Writes Alastair Crooke:
The levelling project being essentially nihilistic becomes captured by the destructive side of the revolution – its authors so absorbed with dismantling structures that they do not attend to the need to think policies through, before launching into them. The latter are not adept at doing politics: at making politics ‘work’.
(Interenstingly, this applies not only to foreign policy, such as Ukraine and Taiwan, but also to Covid and climate change policies.)
Thus, discontent at the welling string of western foreign policy flops grows. Crises multiply, both in number and across different societal dimensions. Perhaps, we are closening to a point of beginning to move through the cycle – toward disillusionment, retrenchment, and stabilization; the prerequisite step to catharsis and ultimate renewal. Yet, it would be a mistake to underestimate the longevity and tenacity of the western revolutionary impulse.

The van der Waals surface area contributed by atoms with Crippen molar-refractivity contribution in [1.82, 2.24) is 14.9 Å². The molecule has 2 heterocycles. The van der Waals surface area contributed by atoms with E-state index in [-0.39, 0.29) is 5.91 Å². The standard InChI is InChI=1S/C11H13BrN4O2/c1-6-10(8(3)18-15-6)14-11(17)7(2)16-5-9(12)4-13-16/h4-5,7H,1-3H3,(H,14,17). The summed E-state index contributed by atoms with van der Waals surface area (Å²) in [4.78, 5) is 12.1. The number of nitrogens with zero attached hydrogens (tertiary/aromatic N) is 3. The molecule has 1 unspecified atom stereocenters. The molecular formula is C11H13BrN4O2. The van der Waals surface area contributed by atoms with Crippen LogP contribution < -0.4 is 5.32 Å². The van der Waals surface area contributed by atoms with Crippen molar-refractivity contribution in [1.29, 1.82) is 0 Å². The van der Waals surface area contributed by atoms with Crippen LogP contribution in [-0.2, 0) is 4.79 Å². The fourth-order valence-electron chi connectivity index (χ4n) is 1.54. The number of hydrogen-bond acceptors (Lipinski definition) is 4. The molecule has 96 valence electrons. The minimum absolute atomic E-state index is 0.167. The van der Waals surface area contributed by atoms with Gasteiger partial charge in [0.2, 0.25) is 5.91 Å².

“The revolution does not operate as an explicit political movement. It operates laterally through the bureaucracy and it filters its revolutionary language through the language of the therapeutic, the language of the pedagogical, or the language of the corporate HR department”, Professor Furedi writes. “And then, it establishes power anti-democratically, bypassing the democratic structure: using this manipulative and soft language – to continue the revolution from within the institutions.”